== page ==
Flexibility is good because it can help you keep an ever-changing view of the world. If you walk a mile in another person’s shoes, a few things will happen: you’ll grow stronger because you’ll empathize with that person and her story; your world will grow bigger because you’ll see it through a new set of eyes; and you’ll either grow and change your mind based on new information, or you’ll grow more steadfast in your own personal values. Nothing bad comes from seeing the world in a new way unless you’re not honest with yourself about the things that are most important to you from the start.
Small changes affect much greater changes. No one is perfect, and I think I have struggled with that idea more than most. But I’ve come to see that it’s been the failures I’ve overcome that have shaped me the most into who I am. And that’s why I hope I fail so much more in my life.
If you watch the show “This is Us,” the character I relate to the most profoundly is probably Randall. Every character on that show is incredibly well-written, so it’s hard to pin down just one. I remember having a conversation a few months ago with a Garage Band teammate of mine on the subject. I remember telling her how much I love the show because I understood that constant drive for perfection. Now I’m not saying I’m still like that because I’m constantly working on Johny 2.0, but there are hints of it. It’s probably something I’ll deal with and work on the rest of my life.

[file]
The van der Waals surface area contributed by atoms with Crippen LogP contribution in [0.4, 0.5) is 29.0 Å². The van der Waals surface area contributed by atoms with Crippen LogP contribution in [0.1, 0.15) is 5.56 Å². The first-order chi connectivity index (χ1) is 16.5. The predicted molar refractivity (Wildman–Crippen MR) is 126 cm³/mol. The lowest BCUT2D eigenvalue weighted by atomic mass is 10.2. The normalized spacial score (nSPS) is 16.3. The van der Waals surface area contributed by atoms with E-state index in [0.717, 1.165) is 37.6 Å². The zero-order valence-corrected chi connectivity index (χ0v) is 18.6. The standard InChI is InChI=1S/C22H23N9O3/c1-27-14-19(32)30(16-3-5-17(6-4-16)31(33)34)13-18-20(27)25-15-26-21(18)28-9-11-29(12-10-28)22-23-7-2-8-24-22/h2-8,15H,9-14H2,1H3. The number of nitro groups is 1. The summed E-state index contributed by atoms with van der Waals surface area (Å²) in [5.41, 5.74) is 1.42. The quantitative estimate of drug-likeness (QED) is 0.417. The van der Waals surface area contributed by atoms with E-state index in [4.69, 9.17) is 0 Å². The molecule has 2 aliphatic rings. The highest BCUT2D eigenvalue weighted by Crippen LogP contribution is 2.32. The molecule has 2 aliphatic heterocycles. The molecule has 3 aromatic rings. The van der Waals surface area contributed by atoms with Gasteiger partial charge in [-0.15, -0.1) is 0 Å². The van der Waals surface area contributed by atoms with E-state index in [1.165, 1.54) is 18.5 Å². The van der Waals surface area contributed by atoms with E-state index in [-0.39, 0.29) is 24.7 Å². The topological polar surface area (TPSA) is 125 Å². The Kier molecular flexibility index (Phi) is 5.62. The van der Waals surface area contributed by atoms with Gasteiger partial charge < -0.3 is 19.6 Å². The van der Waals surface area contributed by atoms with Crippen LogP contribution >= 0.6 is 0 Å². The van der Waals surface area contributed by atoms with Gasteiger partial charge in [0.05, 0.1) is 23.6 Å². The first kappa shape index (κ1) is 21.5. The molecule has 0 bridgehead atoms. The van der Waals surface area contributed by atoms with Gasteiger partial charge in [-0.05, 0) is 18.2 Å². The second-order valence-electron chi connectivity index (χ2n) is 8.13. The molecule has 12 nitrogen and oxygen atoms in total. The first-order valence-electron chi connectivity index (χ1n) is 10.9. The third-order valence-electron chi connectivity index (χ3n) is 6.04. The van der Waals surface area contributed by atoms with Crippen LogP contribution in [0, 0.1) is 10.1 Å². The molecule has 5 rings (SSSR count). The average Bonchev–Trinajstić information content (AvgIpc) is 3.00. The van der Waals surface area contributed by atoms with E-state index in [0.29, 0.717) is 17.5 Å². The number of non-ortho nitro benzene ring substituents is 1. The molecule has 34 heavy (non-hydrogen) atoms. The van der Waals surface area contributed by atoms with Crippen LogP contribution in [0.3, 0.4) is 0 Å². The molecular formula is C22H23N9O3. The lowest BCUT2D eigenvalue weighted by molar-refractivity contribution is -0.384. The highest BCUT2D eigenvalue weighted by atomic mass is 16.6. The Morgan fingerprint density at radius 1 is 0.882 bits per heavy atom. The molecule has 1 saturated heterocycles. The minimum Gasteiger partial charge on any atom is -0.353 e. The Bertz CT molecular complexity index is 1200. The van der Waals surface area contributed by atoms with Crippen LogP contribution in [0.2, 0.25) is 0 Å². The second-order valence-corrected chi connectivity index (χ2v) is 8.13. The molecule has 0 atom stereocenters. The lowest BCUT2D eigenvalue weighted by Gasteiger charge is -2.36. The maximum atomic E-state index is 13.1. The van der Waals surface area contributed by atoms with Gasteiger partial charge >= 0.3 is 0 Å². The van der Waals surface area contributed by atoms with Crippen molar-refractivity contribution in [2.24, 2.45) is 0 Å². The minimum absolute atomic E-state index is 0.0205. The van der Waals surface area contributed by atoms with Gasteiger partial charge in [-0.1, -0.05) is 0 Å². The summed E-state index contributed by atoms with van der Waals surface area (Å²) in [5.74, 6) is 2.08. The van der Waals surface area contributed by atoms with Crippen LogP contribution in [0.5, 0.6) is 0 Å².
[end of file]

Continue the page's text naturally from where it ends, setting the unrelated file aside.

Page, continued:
But in working on myself and being more flexible, my definition of perfection has changed. I write a lot about external influences affecting life and how the most important things are internal - my old “starve your ego, feed your soul.” That’s what perfection is to me - working on oneself to be the best version of oneself, embracing failures and flaws and not letting anyone else tell someone that the things that make a person who he is are wrong. I’ve had a lot of that in my life - even up to a few months ago - and I won’t accept it anymore.
When I did UnderPaints Club with my friend Karin, I told her that my idea of perfection is people defining it for themselves. I want people to define their own futures without fear of others’ judgments holding them back. I want people to be happy and to realize that it’s the things they love most about themselves that should be celebrated, not hidden away.
So this wasn’t really a post on pivoting, huh? But there was some good stuff on flexibility! So I’m going to stop here (as I’ve once again written more than I’d planned.. I will forever be a work in progress, people!) and plan on attacking the idea of pivoting on Wednesday! Have an amazing Memorial Day! I’ll see you Wednesday! And, as always, if you have any pressing questions or if you want to discuss something further with me, feel free to subscribe below or reach out to me on the “contact” page. I’m so grateful that I’ve been getting a lot of really challenging questions and even better feedback from a community all over the world. I couldn’t do this without you! I’m here for you, and I love hearing from you, too! You’re the best, and you have everything you need inside of you! Please believe it!